22 January 2024

My smear was normal but I’m still worried about symptoms – what should I do?

22 January 2024

It’s believed cervical screening, aka smear tests, prevent more than 70% of cervical cancer deaths – and this figure would be even higher if everyone eligible attended, according to Cancer Research UK.

Smear tests don’t diagnose cancer, but can reveal whether someone is at higher risk of developing it. These days, this is usually by detecting high-risk human papillomavirus (HPV), which is recognised as the most common cause of cervical cancer (however, it’s important to note HPV is extremely common, many strains are not linked with cancer, and the body often clears the virus itself with no problems).

If high-risk HPV is detected though, samples will then be checked for cell changes, and the results will determine whether someone is then referred for more thorough investigations, treatment, monitoring more closely, or simply invited back for their next routine screening in another three or five years.

But, what if you’re up to date with your smears and are still worried something could be wrong? Maybe you’ve noticed some abnormal bleeding, like spotting between periods or after sex, unusual vaginal discharge, or pain and swelling that’s bothering you. These are all symptoms linked with cervical cancer, but they can also occur for a wide range of other reasons too.

We put our most pressing smear test concerns to the experts…

My smear test came back normal, but I’m still worried about symptoms I’m having – is there any chance the results could be wrong?

“Cervical screening detects high-risk HPV and is the best way to find out who is at higher risk of developing cervical cell changes or cancer. However, like all screening tests, HPV primary screening isn’t always accurate. There is a small chance your result could be wrong,” says Bridget Little, head of support services at Jo’s Cervical Cancer Trust.

“If you have symptoms, you should always discuss these with your GP as soon as possible – don’t wait until your next cervical screening appointment.”

Consultant gynaecologist Dr Jo Bailey says: “The cervical screening programme is very good and has saved many lives, but it is not perfect. Even if you have had a normal smear and have bleeding after sex, pain during sex, or a discharge that smells, you should see your doctor for further investigation. For the majority of women, there will be a cause that is not cancer, but it is always worth getting it checked.”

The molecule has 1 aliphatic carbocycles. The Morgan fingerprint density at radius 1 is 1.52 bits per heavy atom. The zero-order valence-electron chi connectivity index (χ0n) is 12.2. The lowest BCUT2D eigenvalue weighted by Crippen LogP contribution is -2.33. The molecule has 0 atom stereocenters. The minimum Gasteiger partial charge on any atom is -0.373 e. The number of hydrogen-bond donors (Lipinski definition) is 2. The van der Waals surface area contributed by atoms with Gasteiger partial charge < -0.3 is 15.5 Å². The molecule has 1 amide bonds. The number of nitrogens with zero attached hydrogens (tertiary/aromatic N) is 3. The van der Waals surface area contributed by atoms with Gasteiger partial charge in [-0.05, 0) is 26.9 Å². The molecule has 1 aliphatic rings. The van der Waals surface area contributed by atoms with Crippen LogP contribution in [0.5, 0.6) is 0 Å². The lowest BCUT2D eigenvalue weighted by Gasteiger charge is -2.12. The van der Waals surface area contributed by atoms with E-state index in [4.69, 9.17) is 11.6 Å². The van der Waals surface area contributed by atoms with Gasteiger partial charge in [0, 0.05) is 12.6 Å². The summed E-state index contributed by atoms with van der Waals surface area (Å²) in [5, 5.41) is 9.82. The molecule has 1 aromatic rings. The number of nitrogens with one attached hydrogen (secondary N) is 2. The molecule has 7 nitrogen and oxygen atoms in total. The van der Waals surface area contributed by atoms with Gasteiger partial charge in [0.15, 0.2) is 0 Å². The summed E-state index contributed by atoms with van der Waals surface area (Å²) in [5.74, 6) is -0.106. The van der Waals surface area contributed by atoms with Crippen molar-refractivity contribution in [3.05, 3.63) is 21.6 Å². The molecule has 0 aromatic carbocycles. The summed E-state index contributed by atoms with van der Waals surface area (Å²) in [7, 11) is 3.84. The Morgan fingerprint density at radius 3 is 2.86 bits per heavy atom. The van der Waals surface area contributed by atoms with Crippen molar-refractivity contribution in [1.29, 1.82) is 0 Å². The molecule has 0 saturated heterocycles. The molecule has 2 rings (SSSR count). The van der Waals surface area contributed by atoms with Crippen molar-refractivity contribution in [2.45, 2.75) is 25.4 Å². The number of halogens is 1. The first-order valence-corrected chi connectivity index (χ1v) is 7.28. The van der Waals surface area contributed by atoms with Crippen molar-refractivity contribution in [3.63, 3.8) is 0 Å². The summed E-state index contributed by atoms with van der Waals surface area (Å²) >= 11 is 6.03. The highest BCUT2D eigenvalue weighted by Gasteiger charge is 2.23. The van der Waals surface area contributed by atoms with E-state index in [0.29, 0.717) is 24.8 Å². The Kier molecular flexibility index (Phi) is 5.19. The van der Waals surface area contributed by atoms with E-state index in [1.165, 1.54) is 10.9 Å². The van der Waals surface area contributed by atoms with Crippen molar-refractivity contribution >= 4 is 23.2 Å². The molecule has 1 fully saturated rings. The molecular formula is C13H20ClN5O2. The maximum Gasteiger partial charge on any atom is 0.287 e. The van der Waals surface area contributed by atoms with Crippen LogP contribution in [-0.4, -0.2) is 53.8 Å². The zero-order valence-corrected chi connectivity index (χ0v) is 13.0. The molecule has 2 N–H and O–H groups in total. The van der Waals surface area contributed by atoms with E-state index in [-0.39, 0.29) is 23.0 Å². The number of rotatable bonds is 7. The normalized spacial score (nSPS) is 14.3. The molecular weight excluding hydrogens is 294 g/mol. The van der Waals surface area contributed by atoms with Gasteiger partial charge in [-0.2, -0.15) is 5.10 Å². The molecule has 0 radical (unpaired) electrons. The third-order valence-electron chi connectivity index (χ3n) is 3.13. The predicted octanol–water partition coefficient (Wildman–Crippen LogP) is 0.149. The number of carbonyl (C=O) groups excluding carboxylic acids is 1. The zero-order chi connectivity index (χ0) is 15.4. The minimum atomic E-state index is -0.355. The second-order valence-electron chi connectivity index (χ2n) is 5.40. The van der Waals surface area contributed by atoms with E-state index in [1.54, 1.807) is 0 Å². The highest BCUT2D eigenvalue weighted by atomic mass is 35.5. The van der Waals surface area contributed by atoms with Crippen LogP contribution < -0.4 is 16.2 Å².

What about people who get cervical cancer without having HPV – how would that get detected?

“Research suggests high-risk HPV causes nearly all cervical cancer. However, a very small percentage of cases don’t show high-risk HPV, and so would not be detected at cervical screening,” says Little. “This is why it’s important to be aware of any symptoms and changes, and to contact your GP if you notice anything that is unusual for you.”

I had a negative cervical screening a year ago, however I’ve since developed painful bloating and spotting after sex. My GP says there’s no need for another smear so soon, but can I push for one?

Little says: “Cervical screening is a test to prevent cervical cancer, not a test for diagnosing it. It’s also not possible to have a smear test on the NHS before you’re invited to have your next one. Symptoms such as painful bloating and spotting after sex can be indicative of a number of different conditions. Therefore, you should talk with your GP and they may refer you for other tests or examinations to determine what the cause is.”

Dr Bailey also emphasises the importance of seeing your GP for any new, ongoing or worsening symptoms: “There are a number of conditions that can cause these symptoms. In the majority of women, there will be a simple cause that is not related to cancer, which can be easily treated. However, in a small number of women there may be something more serious causing the symptoms and this should be investigated,” she explains.

“The warning signs for any gynaecological cancer include symptoms like bleeding or pain with sex, and a discharge that smells.”

For more information, visit Jo’s Cervical Cancer Trust or call their helpline on 0808 802 8000.

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